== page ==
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in Filmmaking
on Aug 1, 2009

In “A Filmmaker’s Glamorous Life,” online and in our latest print edition, Esther Robinson surveyed a number of filmmakers about the jobs they’ve taken to support themselves when they are not making films. In this blog series we’ll run the unedited responses we received that were then condensed for the piece. Below: Liza Johnson.

I work as an art professor, teaching film and video at an undergraduate college. I’ve made a bunch of short films and video art exhibitions during the time I’ve taught there. In important structural ways, the job has been very supportive — you always get summer off, and making films is supposed to be the “research” part of my professorship, so in that sense it’s actually part of doing my job for me to make new work. The job I have now has also frequently been able to make small grants to me through different research funds which I have been able to use directly towards my production expenses.

It is a little bit trickier with the feature I’m doing now, because my job and the feature can both be logistically intense. I’m lucky because the deans and the administration are being really flexible about letting me take a sabbatical in a way that aligns with my production schedule. And that is gracious on their part, because the film schedule and the academic calendar have NOTHING in common — the school plans way in advance and the demands of the film are very immediate and contingent.

It feels like a privilege to have meaningful work (though of course you could argue that it’s something we all deserve). I really like teaching people about art, film, and ideas, and so obviously it’s great to be able to get paid for it and have health insurance, etc. For me it is MOSTLY relaxing to have a steady income and job security, so I get a lot more work done than when I freelanced. I always worried a lot about what the next job would be, and now I don’t have to spend time getting my next job. Since I don’t have to take risks about earning money, I feel like I can take more creative risks.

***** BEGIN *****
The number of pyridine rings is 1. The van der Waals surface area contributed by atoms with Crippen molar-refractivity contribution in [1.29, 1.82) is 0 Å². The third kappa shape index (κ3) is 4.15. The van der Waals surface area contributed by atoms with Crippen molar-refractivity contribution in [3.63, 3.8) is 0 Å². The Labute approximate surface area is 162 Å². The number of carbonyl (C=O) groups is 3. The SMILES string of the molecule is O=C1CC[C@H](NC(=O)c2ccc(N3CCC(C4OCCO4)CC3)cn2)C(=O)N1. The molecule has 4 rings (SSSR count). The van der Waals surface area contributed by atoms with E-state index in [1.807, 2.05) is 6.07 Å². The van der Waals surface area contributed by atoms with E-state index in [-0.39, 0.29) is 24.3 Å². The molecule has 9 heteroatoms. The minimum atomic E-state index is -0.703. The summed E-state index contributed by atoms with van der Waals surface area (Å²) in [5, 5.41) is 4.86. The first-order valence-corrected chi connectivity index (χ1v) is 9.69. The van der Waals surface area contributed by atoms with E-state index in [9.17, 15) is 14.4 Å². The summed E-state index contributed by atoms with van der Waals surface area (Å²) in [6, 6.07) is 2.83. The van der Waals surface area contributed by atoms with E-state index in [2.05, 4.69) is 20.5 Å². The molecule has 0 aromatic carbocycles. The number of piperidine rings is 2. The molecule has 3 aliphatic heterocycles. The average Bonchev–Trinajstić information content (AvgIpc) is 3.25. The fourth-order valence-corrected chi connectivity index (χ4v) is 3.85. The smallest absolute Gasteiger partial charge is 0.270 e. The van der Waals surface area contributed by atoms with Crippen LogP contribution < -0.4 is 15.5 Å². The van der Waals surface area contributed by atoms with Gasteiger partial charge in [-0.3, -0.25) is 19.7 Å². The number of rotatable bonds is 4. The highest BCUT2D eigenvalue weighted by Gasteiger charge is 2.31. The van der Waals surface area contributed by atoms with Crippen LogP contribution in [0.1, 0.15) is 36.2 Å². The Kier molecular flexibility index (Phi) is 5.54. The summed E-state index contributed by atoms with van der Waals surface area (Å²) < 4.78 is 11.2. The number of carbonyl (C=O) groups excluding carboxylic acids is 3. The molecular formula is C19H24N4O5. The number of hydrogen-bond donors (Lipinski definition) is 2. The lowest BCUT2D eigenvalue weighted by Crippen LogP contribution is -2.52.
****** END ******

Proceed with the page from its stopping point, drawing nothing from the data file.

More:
Having meaningful work also has some down sides. Being a professor can really become your whole identity if you want it to. Everybody in my workplace takes our work home with us a lot, and sometimes the intensity of our internal faculty conversations can really take up a lot of time. Since they already made a movie of Who’s Afraid of Virginia Woolf, it’s not even useful material for future work — it’s just an unfortunate side effect!

There are some down sides to the security, too. I literally have a cemetery plot in the faculty cemetery that came with my tenure. I’m not kidding!

Liza Johnson is an artist and filmmaker. Her work has been exhibited internationally in museums, galleries, and film festivals, including the Wexner Center for the Arts, the Walker Art Center, and the Centre Pompidou, as well as the New York, Berlin, and Rotterdam Film Festivals, among many others. She has been a fellow of the DAAD Berliner Kunstlerprogramm and the Sundance Institute. More information about her work is available online at www.lizajohnson.net.

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